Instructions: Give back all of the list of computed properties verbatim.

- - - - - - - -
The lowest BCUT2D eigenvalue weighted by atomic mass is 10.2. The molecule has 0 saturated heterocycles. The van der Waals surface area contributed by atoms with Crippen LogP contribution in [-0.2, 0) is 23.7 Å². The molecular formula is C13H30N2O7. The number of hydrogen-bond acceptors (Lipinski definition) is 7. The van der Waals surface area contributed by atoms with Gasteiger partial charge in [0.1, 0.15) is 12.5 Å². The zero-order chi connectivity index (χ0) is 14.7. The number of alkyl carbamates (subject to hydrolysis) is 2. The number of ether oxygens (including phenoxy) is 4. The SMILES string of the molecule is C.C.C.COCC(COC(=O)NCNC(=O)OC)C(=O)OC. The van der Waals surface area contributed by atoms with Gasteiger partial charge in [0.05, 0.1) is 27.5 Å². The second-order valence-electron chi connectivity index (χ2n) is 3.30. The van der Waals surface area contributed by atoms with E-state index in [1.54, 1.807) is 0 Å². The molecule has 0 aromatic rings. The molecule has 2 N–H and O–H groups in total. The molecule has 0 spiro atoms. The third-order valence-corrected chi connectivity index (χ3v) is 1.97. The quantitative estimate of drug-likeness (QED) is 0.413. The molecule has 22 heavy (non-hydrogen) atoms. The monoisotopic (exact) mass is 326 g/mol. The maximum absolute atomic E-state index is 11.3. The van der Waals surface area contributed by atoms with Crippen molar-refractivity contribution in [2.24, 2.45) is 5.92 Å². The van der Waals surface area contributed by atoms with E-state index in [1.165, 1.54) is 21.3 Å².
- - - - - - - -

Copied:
The lowest BCUT2D eigenvalue weighted by atomic mass is 10.2. The molecule has 0 saturated heterocycles. The van der Waals surface area contributed by atoms with Crippen LogP contribution in [-0.2, 0) is 23.7 Å². The molecular formula is C13H30N2O7. The number of hydrogen-bond acceptors (Lipinski definition) is 7. The van der Waals surface area contributed by atoms with Gasteiger partial charge in [0.1, 0.15) is 12.5 Å². The zero-order chi connectivity index (χ0) is 14.7. The number of alkyl carbamates (subject to hydrolysis) is 2. The number of ether oxygens (including phenoxy) is 4. The SMILES string of the molecule is C.C.C.COCC(COC(=O)NCNC(=O)OC)C(=O)OC. The van der Waals surface area contributed by atoms with Gasteiger partial charge in [0.05, 0.1) is 27.5 Å². The second-order valence-electron chi connectivity index (χ2n) is 3.30. The van der Waals surface area contributed by atoms with E-state index in [1.54, 1.807) is 0 Å². The molecule has 0 aromatic rings. The molecule has 2 N–H and O–H groups in total. The molecule has 0 spiro atoms. The third-order valence-corrected chi connectivity index (χ3v) is 1.97. The quantitative estimate of drug-likeness (QED) is 0.413. The molecule has 22 heavy (non-hydrogen) atoms. The monoisotopic (exact) mass is 326 g/mol. The maximum absolute atomic E-state index is 11.3. The van der Waals surface area contributed by atoms with Crippen molar-refractivity contribution in [2.24, 2.45) is 5.92 Å². The van der Waals surface area contributed by atoms with E-state index in [1.165, 1.54) is 21.3 Å².